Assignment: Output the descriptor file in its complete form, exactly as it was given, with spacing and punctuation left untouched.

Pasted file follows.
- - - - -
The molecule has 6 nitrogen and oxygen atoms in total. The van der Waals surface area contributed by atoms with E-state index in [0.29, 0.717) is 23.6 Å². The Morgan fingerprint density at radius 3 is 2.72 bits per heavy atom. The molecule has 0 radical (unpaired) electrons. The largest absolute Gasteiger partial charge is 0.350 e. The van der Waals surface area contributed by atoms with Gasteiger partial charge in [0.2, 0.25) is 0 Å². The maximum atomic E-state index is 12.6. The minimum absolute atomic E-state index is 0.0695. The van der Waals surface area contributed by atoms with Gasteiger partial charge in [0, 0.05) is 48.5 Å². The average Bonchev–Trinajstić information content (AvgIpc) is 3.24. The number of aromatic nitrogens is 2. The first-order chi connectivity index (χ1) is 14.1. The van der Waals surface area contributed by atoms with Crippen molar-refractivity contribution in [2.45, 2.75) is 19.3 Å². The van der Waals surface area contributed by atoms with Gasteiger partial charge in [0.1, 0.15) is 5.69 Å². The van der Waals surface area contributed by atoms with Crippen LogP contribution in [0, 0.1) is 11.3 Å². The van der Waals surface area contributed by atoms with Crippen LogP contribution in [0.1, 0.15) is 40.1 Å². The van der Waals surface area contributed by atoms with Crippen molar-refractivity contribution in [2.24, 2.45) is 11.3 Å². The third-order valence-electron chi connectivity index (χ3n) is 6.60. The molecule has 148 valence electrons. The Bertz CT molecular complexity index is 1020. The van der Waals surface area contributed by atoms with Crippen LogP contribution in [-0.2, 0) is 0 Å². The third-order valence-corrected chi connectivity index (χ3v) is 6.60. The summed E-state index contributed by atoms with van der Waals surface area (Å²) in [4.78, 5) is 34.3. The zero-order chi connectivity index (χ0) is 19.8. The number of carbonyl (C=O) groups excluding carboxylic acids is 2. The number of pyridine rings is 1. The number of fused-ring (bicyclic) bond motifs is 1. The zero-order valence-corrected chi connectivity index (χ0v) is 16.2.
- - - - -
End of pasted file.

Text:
The molecule has 6 nitrogen and oxygen atoms in total. The van der Waals surface area contributed by atoms with E-state index in [0.29, 0.717) is 23.6 Å². The Morgan fingerprint density at radius 3 is 2.72 bits per heavy atom. The molecule has 0 radical (unpaired) electrons. The largest absolute Gasteiger partial charge is 0.350 e. The van der Waals surface area contributed by atoms with Gasteiger partial charge in [0.2, 0.25) is 0 Å². The maximum atomic E-state index is 12.6. The minimum absolute atomic E-state index is 0.0695. The van der Waals surface area contributed by atoms with Gasteiger partial charge in [0, 0.05) is 48.5 Å². The average Bonchev–Trinajstić information content (AvgIpc) is 3.24. The number of aromatic nitrogens is 2. The first-order chi connectivity index (χ1) is 14.1. The van der Waals surface area contributed by atoms with Crippen molar-refractivity contribution in [2.45, 2.75) is 19.3 Å². The van der Waals surface area contributed by atoms with Gasteiger partial charge in [0.1, 0.15) is 5.69 Å². The van der Waals surface area contributed by atoms with Crippen LogP contribution in [0, 0.1) is 11.3 Å². The van der Waals surface area contributed by atoms with Crippen LogP contribution in [0.1, 0.15) is 40.1 Å². The van der Waals surface area contributed by atoms with Crippen molar-refractivity contribution in [2.24, 2.45) is 11.3 Å². The third-order valence-electron chi connectivity index (χ3n) is 6.60. The molecule has 148 valence electrons. The Bertz CT molecular complexity index is 1020. The van der Waals surface area contributed by atoms with Crippen LogP contribution in [-0.2, 0) is 0 Å². The third-order valence-corrected chi connectivity index (χ3v) is 6.60. The summed E-state index contributed by atoms with van der Waals surface area (Å²) in [4.78, 5) is 34.3. The zero-order chi connectivity index (χ0) is 19.8. The number of carbonyl (C=O) groups excluding carboxylic acids is 2. The number of pyridine rings is 1. The number of fused-ring (bicyclic) bond motifs is 1. The zero-order valence-corrected chi connectivity index (χ0v) is 16.2.